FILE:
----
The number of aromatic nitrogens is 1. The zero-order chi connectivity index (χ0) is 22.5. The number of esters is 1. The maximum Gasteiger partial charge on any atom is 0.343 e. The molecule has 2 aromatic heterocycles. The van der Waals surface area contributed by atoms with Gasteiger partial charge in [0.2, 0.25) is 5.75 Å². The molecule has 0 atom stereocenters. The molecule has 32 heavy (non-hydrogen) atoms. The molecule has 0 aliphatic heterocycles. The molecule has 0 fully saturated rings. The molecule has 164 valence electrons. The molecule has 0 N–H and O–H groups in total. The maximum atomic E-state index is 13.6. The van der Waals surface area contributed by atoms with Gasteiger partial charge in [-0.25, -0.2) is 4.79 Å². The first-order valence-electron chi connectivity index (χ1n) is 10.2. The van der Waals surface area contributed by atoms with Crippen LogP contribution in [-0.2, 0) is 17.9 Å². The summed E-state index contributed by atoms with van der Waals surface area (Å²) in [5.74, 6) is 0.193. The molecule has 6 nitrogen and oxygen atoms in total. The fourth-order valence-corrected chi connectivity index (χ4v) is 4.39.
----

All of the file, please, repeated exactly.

The number of aromatic nitrogens is 1. The zero-order chi connectivity index (χ0) is 22.5. The number of esters is 1. The maximum Gasteiger partial charge on any atom is 0.343 e. The molecule has 2 aromatic heterocycles. The van der Waals surface area contributed by atoms with Gasteiger partial charge in [0.2, 0.25) is 5.75 Å². The molecule has 0 atom stereocenters. The molecule has 32 heavy (non-hydrogen) atoms. The molecule has 0 aliphatic heterocycles. The molecule has 0 fully saturated rings. The molecule has 164 valence electrons. The molecule has 0 N–H and O–H groups in total. The maximum atomic E-state index is 13.6. The van der Waals surface area contributed by atoms with Gasteiger partial charge in [-0.25, -0.2) is 4.79 Å². The first-order valence-electron chi connectivity index (χ1n) is 10.2. The van der Waals surface area contributed by atoms with Crippen LogP contribution in [-0.2, 0) is 17.9 Å². The summed E-state index contributed by atoms with van der Waals surface area (Å²) in [5.74, 6) is 0.193. The molecule has 6 nitrogen and oxygen atoms in total. The fourth-order valence-corrected chi connectivity index (χ4v) is 4.39.